Another know-how transfer argument was raised (and rejected) in four separate decisions concerning Shell (10-56/1076-405, 26.08.2010; 10-57/1189-448, 02.09.2010; 10-56/1075-404, 26.08.2010; 10-56/1074-403, 26.08.2010). Evaluating the fuel distributor's dealership agreements, the Board reasoned that the know-how was not enough to justify the one-year post-termination non-compete because; (i) the products were homogenous, (ii) the services were standardized and therefore (iii) the know-how was not indispensable and essential. The Board also objected to the fact that the restrictions were related to the main business activity of the dealers and would put the dealer's facility out of business for one year.
Moving on a similar track, in its Altınbaş Petrol (12-54/1517-535, 06.11.2012) decision, the Board evaluated the dealership agreements in the fuel distribution sector and determined that a post-termination non-compete obligation for three-year would not comply with the Competition Law and its secondary legislation (the Communiqué). In another energy related sector, LPG dealership, the Board ruled against Milangaz's (11-45/1082-376, 17.08.2011) post-termination non-compete clause with an undefined term.
The Board has also reviewed Starbucks' (04-26/286-64, 15.04.2004) franchise agreements and ruled that a one-year post-termination non-compete was justifiable as long as the obligation is imposed only on the relevant facility and not region-wide. The main reasoning here was based on the fact that the franchise relationship required Starbucks to transfer a certain level of know-how concerning the formulas, products and services. Similarly, in its Takeda (14-13/242-107, 03.04.2014) decision, the Board cleared a two-year post-termination non-compete restriction for the medical products that was covered with the main agreement.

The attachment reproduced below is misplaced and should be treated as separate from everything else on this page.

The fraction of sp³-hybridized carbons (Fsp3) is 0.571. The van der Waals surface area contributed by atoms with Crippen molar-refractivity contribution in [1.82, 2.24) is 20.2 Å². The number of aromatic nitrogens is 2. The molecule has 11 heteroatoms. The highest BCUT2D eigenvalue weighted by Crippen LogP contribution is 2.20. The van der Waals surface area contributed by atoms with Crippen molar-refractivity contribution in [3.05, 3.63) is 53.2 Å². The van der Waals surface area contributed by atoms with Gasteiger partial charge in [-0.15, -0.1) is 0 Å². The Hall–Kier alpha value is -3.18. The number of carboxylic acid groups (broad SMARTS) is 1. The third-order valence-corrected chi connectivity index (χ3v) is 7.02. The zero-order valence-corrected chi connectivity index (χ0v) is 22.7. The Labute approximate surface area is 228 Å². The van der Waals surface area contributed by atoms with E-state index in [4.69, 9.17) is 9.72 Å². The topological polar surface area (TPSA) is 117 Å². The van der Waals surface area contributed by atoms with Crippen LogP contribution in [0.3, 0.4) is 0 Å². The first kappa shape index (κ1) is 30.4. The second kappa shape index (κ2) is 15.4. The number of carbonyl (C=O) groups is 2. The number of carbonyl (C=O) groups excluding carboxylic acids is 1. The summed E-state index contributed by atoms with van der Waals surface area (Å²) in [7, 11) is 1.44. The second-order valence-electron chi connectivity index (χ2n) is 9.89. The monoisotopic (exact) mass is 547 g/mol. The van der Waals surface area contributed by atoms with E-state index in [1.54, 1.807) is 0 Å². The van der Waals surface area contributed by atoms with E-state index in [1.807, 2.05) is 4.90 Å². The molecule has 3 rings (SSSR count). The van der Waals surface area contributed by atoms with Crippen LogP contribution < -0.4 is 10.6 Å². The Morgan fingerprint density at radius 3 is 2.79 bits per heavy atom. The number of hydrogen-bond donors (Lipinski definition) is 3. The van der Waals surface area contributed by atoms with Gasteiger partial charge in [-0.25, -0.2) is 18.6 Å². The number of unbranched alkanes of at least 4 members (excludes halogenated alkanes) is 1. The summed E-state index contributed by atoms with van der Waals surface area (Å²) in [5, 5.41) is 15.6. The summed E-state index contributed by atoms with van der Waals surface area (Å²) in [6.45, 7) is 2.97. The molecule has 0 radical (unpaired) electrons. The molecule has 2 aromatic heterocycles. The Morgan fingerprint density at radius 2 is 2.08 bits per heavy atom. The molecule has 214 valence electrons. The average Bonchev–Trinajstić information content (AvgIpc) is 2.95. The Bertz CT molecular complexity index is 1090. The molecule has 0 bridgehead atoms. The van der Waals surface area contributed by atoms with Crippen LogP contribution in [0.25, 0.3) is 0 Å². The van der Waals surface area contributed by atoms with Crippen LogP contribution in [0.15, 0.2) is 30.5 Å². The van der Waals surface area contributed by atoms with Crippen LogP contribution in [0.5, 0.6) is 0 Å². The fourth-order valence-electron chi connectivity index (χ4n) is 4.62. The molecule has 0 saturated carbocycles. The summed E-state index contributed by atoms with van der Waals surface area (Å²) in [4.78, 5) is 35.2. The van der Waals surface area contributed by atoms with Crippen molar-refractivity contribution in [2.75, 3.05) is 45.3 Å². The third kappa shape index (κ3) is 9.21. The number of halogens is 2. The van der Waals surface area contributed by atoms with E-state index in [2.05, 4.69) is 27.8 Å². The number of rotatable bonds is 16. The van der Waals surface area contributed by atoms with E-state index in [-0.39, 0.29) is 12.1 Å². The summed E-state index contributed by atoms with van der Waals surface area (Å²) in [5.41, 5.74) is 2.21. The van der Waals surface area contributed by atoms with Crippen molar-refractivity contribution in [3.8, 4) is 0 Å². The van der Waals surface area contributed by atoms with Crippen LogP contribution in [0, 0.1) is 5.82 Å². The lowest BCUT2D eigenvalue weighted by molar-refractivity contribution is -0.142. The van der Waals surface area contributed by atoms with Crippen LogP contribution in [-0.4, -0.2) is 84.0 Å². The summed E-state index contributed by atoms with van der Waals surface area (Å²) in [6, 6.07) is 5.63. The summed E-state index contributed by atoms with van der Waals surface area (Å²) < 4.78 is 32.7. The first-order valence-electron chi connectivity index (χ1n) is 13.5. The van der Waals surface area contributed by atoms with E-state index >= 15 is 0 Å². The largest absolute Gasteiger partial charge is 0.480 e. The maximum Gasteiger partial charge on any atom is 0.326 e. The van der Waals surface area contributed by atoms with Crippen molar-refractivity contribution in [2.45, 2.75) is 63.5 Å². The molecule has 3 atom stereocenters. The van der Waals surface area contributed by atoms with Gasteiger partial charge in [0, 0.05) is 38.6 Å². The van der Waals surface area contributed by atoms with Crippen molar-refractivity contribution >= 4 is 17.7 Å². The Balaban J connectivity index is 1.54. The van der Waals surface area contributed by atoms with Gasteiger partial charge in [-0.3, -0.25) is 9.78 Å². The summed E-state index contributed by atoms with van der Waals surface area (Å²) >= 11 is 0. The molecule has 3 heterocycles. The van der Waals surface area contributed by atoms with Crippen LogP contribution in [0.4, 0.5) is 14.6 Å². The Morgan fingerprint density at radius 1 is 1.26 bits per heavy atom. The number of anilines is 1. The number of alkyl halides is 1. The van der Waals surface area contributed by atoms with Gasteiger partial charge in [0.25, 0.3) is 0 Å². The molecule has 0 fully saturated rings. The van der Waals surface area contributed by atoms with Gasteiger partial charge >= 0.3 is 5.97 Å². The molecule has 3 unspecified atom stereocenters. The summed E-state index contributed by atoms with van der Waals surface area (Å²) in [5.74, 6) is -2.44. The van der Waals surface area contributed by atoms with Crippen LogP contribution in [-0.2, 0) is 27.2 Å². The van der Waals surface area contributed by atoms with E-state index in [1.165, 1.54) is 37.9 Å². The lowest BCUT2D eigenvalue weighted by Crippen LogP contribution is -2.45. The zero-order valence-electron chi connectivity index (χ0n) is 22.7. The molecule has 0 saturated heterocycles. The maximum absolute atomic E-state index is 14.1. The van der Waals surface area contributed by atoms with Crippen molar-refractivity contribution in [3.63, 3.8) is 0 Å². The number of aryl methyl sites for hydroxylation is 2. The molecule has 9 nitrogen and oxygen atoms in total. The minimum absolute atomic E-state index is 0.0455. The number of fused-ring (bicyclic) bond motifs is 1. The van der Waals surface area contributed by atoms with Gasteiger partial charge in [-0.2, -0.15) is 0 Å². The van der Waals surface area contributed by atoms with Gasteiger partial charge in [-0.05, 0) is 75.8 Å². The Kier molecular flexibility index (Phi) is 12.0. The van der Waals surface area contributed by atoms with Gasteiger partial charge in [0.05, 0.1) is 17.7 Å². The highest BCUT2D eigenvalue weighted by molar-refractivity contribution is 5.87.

Lastly, in its NN (18-04/62-36, 08.02.2018) decision, the Board allowed a one-year restriction after the termination in the insurance market and reasoned that the market was not concentrated, the parties' market shares were relatively low and there was strong intra-brand competition in the market. The Board also provided that the agreement entailed certain training investments, technological investments and transfer of know-how.
Overall, as it is demonstrated above, the Board has a case-by-case basis approach on the post-termination non-compete restrictions. The assessment heavily depends on the circumstances surrounding the standalone cases.
Conditions which may be of importance for such analysis include (on a non-exhaustive basis); the market structure, term of the restriction, peculiarities of the relevant products and services, the level of know-how transferred during the main agreement, the genuine or essential nature of such know-how, technical or educational investments made by the parties, potential effects of the intended restriction on competition and potential injuries that may accrue by the parties in the absence of the intended restriction.
The content of this article is intended to provide a general guide to the subject matter. Specialist advice should be sought about your specific circumstances.